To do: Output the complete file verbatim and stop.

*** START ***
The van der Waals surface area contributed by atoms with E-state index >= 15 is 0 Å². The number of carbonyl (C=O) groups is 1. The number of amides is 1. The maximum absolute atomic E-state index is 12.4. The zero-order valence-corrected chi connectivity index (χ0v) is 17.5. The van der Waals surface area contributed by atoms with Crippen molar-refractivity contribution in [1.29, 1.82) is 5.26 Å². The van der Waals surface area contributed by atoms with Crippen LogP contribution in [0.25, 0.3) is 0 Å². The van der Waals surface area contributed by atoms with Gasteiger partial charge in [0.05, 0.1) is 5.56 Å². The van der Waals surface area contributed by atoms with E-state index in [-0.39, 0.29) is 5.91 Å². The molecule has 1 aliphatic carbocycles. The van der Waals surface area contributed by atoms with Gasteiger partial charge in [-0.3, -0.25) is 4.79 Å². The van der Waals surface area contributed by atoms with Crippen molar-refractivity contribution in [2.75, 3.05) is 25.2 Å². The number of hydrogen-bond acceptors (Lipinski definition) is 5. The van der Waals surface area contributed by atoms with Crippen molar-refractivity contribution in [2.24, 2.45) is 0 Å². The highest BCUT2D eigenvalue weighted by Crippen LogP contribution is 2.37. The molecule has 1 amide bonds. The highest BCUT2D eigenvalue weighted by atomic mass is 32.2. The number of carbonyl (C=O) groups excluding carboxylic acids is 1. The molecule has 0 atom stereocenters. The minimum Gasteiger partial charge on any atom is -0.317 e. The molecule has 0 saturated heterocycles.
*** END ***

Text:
The van der Waals surface area contributed by atoms with E-state index >= 15 is 0 Å². The number of carbonyl (C=O) groups is 1. The number of amides is 1. The maximum absolute atomic E-state index is 12.4. The zero-order valence-corrected chi connectivity index (χ0v) is 17.5. The van der Waals surface area contributed by atoms with Crippen molar-refractivity contribution in [1.29, 1.82) is 5.26 Å². The van der Waals surface area contributed by atoms with Crippen LogP contribution in [0.25, 0.3) is 0 Å². The van der Waals surface area contributed by atoms with Gasteiger partial charge in [0.05, 0.1) is 5.56 Å². The van der Waals surface area contributed by atoms with E-state index in [-0.39, 0.29) is 5.91 Å². The molecule has 1 aliphatic carbocycles. The van der Waals surface area contributed by atoms with Gasteiger partial charge in [-0.3, -0.25) is 4.79 Å². The van der Waals surface area contributed by atoms with Crippen molar-refractivity contribution in [2.75, 3.05) is 25.2 Å². The number of hydrogen-bond acceptors (Lipinski definition) is 5. The van der Waals surface area contributed by atoms with Crippen molar-refractivity contribution in [2.24, 2.45) is 0 Å². The highest BCUT2D eigenvalue weighted by Crippen LogP contribution is 2.37. The molecule has 1 amide bonds. The highest BCUT2D eigenvalue weighted by atomic mass is 32.2. The number of carbonyl (C=O) groups excluding carboxylic acids is 1. The molecule has 0 atom stereocenters. The minimum Gasteiger partial charge on any atom is -0.317 e. The molecule has 0 saturated heterocycles.